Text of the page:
As a footnote, a brief phone interview was carried out with Tony a few years ago on the subject of his Mellotron use. The answers are, er, 'short and to the point', but a few queries are cleared up. Unfortunately, a few more are created, but that's another story...In the same page it is revealed what the sound in Watcher of the Skies is: mixed brass/strings with bass accordion. Ok, now I know how to arrange this for orchestra...
Q: The first part of the intro to "Watcher of the Skies" consists of mixed strings and brass played on the right-hand manual of the Mellotron Mk II.
A: Yes, this is true.
Tony is presumably referring to the studio version here, although the same goes for the live version during the Foxtrot period, including "Genesis Live".
Q: Was the left hand playing single notes on the left-hand manual of the Mellotron, using a sound called "Bass Accordion"?
Q: Was the bass part, which also consisted of single-note lines, played on the Hammond organ pedals?
Q: Did part of the Mellotron sound go through the Leslie 760 rotating speakers for a fuller sound?
A: Yes, but only because everything went through the Leslie.
This is especially interesting; sometimes you can hear that the 'Tron is going through a Leslie, but most of the time it sounds uneffected. Was Banks only referring to "Watcher"?
Q: Was the second part of the intro, consisting of descending 3rd intervals, played using the strings/brass mix (left hand), and Hammond organ (right hand)?
A: Can't remember for the studio recording, but yes for on stage.
Q: Was the left-hand manual on the Mellotron Mk II used for any other parts?
A: Can't remember.
Q: The Mellotron 400 that was used for the "Selling England" tour had the Mk II strings and brass. Was the left-hand Mellotron part now played on the Hammond?
There is video footage showing Tony playing the "Watcher" intro on the Hammond and Mellotron, so presumably he's referring to the bass part here, not the chords.
Q: Did he have a second tape frame for recording the flute parts on things like "Epping Forest" and "Lilywhite Lilith"?
A: Yes. He said he remembered having strings, brass, voices, flute and oboe.
So that clears that one up... the Mk.II (s) obviously went into retirement after the "Foxtrot" tour.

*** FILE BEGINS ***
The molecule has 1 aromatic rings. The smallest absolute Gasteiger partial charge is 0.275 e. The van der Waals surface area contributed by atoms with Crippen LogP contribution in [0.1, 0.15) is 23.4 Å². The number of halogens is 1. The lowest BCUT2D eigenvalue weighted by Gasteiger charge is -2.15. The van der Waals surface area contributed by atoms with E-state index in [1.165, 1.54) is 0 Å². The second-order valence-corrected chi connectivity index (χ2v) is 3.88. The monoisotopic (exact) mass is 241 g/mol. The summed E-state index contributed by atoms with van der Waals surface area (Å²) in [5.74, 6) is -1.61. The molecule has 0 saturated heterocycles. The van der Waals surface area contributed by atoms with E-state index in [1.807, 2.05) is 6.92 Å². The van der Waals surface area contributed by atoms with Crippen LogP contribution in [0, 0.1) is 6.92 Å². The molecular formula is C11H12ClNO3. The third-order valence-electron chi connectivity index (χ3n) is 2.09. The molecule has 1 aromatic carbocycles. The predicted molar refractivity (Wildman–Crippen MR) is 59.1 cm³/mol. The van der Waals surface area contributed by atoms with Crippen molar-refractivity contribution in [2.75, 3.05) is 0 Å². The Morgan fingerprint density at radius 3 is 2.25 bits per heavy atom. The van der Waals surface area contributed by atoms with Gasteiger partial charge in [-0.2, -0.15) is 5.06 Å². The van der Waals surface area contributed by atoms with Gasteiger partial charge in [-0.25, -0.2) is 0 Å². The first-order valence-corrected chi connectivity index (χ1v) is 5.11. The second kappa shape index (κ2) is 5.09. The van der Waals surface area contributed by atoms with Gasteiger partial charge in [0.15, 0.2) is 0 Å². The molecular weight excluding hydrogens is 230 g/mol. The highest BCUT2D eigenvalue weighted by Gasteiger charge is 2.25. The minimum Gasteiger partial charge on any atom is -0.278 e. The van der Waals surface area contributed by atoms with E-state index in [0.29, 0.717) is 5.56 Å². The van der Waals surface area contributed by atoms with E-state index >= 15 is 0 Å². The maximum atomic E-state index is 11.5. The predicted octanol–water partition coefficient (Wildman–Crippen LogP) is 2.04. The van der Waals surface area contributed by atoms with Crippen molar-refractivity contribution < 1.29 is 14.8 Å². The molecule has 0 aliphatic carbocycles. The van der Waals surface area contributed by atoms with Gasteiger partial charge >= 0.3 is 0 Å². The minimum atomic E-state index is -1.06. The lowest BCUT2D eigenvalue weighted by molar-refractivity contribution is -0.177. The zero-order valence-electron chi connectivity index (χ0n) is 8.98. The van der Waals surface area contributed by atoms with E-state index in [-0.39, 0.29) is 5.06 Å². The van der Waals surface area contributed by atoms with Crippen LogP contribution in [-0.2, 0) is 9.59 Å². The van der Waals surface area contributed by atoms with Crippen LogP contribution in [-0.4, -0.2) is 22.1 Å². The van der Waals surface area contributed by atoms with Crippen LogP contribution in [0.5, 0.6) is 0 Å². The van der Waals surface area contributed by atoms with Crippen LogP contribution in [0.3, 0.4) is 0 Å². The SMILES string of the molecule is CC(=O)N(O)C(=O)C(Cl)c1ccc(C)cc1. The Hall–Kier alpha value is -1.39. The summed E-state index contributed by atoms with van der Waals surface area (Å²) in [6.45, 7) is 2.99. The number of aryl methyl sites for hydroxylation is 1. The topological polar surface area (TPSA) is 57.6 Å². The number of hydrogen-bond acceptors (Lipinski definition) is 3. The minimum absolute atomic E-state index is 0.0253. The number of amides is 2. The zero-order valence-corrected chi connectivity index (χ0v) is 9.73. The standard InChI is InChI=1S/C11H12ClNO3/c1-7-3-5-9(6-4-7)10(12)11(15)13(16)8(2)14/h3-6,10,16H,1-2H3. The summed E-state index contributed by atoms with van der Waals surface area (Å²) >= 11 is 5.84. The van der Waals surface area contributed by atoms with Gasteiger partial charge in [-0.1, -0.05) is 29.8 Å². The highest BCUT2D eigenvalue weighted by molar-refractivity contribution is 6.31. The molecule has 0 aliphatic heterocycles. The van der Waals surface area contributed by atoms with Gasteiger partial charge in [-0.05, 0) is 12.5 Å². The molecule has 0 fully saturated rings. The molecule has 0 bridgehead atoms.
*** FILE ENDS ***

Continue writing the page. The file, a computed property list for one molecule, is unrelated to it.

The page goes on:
Q: Did Tony Banks ever use a Chamberlin tape replay keyboard?
A: No, but he did use some other type of tape replay.
What this might be remains a mystery. Surely not a Birotron?! A Chamberlin was found at the Farm (Genesis studio complex) by an equipment dealer, but presumably it was never used. Probably didn't work...
Q: What kind of string synthesiser did he use for the "Lamb" sessions?
A: Elka Rhapsody mixed with the Mellotron.
Q: Was the recording of "A Curious Feeling" (1979 solo album) the last time he used a Mellotron?
A: Unlikely, but not sure.
This answer is rather unclear. Does Banks mean that he used a Mellotron later (unlikely, it has to be said), or does he mean that it wasn't used on "A Curious Feeling"?
Q: Did the ARP Centaur prototype synth end up on any recording?
A: No. Never used it. (http://www.planetmellotron.com/revgenesis.htm)
Explicações de línguas (português, inglês, francês), matemática, informática (TIC).
Lições de música (piano, guitarra, teoria, outros instrumentos).
Apoio à produção musical: composição, arranjos, programação MIDI.
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Linguagens de programação Ada, C, Prolog, outras.
Mário A. Alves
Mário A. Alves
Words from god, and What's a mellotron anyway?
Found this by chance (?): a phone interview with Tony Banks. Not many words, but any words from (any) god should be communicated.
Always the right note
Or, "it's the form, stupid."
It's the form. In Beethoven's case the form is all, because, it's a case of what note succeeds every other note. And in Beethoven's case, it's always the right note. —Leonard Bernstein Discussing Beethoven's 6th and 7th SymphonyOn this video Bernstein makes other statements about Beethoven that can be misunderstood as negative; please make sure you understand the context; the response video Defending Beethoven might help, and its also very instructive and fun on its own.
Beware the wall
The classical approach must be carefull not to fall into the error of making the arrangement more important than the "song." Which mistake we could call the "wall of sound effect", from the "wall of sound" technique associated of Phil Spector:
He buried the lead and he cannot stop himself from doing that. If you listen to his records in sequence, the lead goes further and further in and to me what he is saying is, "It is not the song... just listen to those strings. I want more musicians, it's me." —Jeff Barry (Wikipedia)
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